Three - Korver probably works harder at getting better at his job than most of us work at getting better at ours. Work ethic is sometimes a tough thing to assess and then to value. Often it isn't about the level of effort that goes into doing the actual work, in Korver's case actually playing the games, but rather what someone is willing to do when they are 'off the clock' so to speak. What are they working on? What are they reading and researching? How far are they willing to push and explore in order to improve? One more bit from the Grantland piece shows what this means to a guy like Korver:

    Korver is also willing to test himself in unconventional ways. Elliott introduced him to misogi, the Japanese annual purification ritual some athletes have adapted into a once-a-year endurance challenge. Korver and Elliott stand-up paddled 25 miles from the Channel Islands to Santa Barbara last year. Korver may have one-upped himself with themisogi he did this summer.

    Big-wave surfers build lung capacity by holding a large rock, sinking to the bottom of the ocean, and running short distances on the ocean floor. Korver and four friends decided to go back to the Channel Islands, find an 85-pound rock, and run a collective 5K holding the thing underwater. Each participant would dive down, find the rock, run with it as long as he could, and drop it for the next guy to find. Those waiting their turn wore weight belts and tread in water between five and 10 feet deep.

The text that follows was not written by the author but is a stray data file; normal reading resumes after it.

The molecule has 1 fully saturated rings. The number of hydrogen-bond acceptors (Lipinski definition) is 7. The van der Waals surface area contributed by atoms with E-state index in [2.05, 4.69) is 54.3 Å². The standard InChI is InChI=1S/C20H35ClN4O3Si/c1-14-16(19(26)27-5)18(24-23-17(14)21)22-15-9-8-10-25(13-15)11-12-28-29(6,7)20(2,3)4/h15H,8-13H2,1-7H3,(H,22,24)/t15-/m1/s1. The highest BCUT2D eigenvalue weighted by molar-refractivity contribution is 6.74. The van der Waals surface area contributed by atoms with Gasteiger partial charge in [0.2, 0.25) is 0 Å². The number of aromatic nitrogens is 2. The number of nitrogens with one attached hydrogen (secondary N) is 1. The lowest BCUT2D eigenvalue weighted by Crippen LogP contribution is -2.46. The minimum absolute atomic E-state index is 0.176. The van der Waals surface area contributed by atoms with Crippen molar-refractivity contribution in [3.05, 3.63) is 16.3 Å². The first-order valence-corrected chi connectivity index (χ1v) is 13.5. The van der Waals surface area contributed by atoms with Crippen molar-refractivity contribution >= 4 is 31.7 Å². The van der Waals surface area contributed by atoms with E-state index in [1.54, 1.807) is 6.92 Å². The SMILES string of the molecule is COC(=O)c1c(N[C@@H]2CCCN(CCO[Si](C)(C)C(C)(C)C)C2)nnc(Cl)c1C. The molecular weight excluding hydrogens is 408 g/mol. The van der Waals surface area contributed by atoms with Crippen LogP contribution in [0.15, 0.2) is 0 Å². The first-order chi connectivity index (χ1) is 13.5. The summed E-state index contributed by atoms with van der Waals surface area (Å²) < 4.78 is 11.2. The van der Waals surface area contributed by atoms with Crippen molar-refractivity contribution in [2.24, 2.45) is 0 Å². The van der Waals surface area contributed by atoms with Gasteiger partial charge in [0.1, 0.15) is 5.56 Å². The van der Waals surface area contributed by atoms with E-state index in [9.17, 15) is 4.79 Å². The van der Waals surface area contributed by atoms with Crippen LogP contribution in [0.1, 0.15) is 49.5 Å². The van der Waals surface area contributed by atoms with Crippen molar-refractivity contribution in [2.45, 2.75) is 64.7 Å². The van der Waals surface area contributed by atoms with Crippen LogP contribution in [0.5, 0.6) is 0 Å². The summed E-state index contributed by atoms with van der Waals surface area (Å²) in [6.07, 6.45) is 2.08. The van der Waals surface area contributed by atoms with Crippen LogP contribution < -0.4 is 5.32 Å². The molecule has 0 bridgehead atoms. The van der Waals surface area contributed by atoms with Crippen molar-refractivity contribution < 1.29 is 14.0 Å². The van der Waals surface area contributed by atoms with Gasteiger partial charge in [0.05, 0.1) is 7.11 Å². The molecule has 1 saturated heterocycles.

It took five hours. “We were honestly worried about blacking out,” Korver says. They were also worried about sharks.

    “He wants to turn over every stone, and try every possible thing that might make him better — as a player and a person,” Elliott says.

    Get that? A group 5K, underwater, while carrying a 85 pound rock and hoping you don't black out and/or get eaten by a shark. That is work ethic. That is wanting to get better. That is the kind of approach, in combination with the right system and organization, that allows a 33 year old shooter to keep getting better when decades of NBA history says he should be getting worse.

    How far are you willing to go to get better?